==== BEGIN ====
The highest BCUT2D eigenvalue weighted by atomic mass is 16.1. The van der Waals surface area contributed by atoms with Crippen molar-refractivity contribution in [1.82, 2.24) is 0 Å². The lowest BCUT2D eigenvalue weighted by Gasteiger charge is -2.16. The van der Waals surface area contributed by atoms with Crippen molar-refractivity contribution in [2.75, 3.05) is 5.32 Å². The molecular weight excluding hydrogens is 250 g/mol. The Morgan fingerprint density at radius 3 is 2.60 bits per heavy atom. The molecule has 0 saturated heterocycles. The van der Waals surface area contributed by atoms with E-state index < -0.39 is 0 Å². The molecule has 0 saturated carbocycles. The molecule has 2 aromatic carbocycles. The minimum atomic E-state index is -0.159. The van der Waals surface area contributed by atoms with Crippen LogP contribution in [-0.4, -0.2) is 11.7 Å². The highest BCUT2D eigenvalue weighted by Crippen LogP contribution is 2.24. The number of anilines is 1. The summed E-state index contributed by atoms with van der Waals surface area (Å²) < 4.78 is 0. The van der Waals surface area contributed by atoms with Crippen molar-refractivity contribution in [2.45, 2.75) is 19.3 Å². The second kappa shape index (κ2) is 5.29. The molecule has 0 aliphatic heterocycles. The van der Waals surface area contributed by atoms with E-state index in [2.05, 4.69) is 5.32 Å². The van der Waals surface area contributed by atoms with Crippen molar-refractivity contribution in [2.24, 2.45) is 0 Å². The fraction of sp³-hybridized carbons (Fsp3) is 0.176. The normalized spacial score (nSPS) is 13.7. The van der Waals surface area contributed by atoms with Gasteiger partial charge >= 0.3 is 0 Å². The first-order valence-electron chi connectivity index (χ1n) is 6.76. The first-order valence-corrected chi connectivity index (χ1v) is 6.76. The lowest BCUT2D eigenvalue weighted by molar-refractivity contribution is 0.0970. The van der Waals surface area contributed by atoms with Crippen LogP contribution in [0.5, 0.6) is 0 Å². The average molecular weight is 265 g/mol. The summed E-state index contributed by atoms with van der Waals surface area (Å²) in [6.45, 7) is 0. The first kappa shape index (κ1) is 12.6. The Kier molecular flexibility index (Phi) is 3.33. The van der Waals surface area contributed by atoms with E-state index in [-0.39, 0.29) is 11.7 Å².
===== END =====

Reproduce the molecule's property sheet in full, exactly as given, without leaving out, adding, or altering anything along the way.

The highest BCUT2D eigenvalue weighted by atomic mass is 16.1. The van der Waals surface area contributed by atoms with Crippen molar-refractivity contribution in [1.82, 2.24) is 0 Å². The lowest BCUT2D eigenvalue weighted by Gasteiger charge is -2.16. The van der Waals surface area contributed by atoms with Crippen molar-refractivity contribution in [2.75, 3.05) is 5.32 Å². The molecular weight excluding hydrogens is 250 g/mol. The Morgan fingerprint density at radius 3 is 2.60 bits per heavy atom. The molecule has 0 saturated heterocycles. The van der Waals surface area contributed by atoms with E-state index < -0.39 is 0 Å². The molecule has 0 saturated carbocycles. The molecule has 2 aromatic carbocycles. The minimum atomic E-state index is -0.159. The van der Waals surface area contributed by atoms with Crippen LogP contribution in [-0.4, -0.2) is 11.7 Å². The highest BCUT2D eigenvalue weighted by Crippen LogP contribution is 2.24. The number of anilines is 1. The summed E-state index contributed by atoms with van der Waals surface area (Å²) < 4.78 is 0. The van der Waals surface area contributed by atoms with Crippen molar-refractivity contribution in [2.45, 2.75) is 19.3 Å². The second kappa shape index (κ2) is 5.29. The molecule has 0 aliphatic heterocycles. The van der Waals surface area contributed by atoms with E-state index in [2.05, 4.69) is 5.32 Å². The van der Waals surface area contributed by atoms with Crippen molar-refractivity contribution in [2.24, 2.45) is 0 Å². The fraction of sp³-hybridized carbons (Fsp3) is 0.176. The normalized spacial score (nSPS) is 13.7. The van der Waals surface area contributed by atoms with Gasteiger partial charge >= 0.3 is 0 Å². The first-order valence-electron chi connectivity index (χ1n) is 6.76. The first-order valence-corrected chi connectivity index (χ1v) is 6.76. The lowest BCUT2D eigenvalue weighted by molar-refractivity contribution is 0.0970. The van der Waals surface area contributed by atoms with Crippen LogP contribution in [0.5, 0.6) is 0 Å². The average molecular weight is 265 g/mol. The summed E-state index contributed by atoms with van der Waals surface area (Å²) in [6.45, 7) is 0. The first kappa shape index (κ1) is 12.6. The Kier molecular flexibility index (Phi) is 3.33. The van der Waals surface area contributed by atoms with E-state index in [-0.39, 0.29) is 11.7 Å².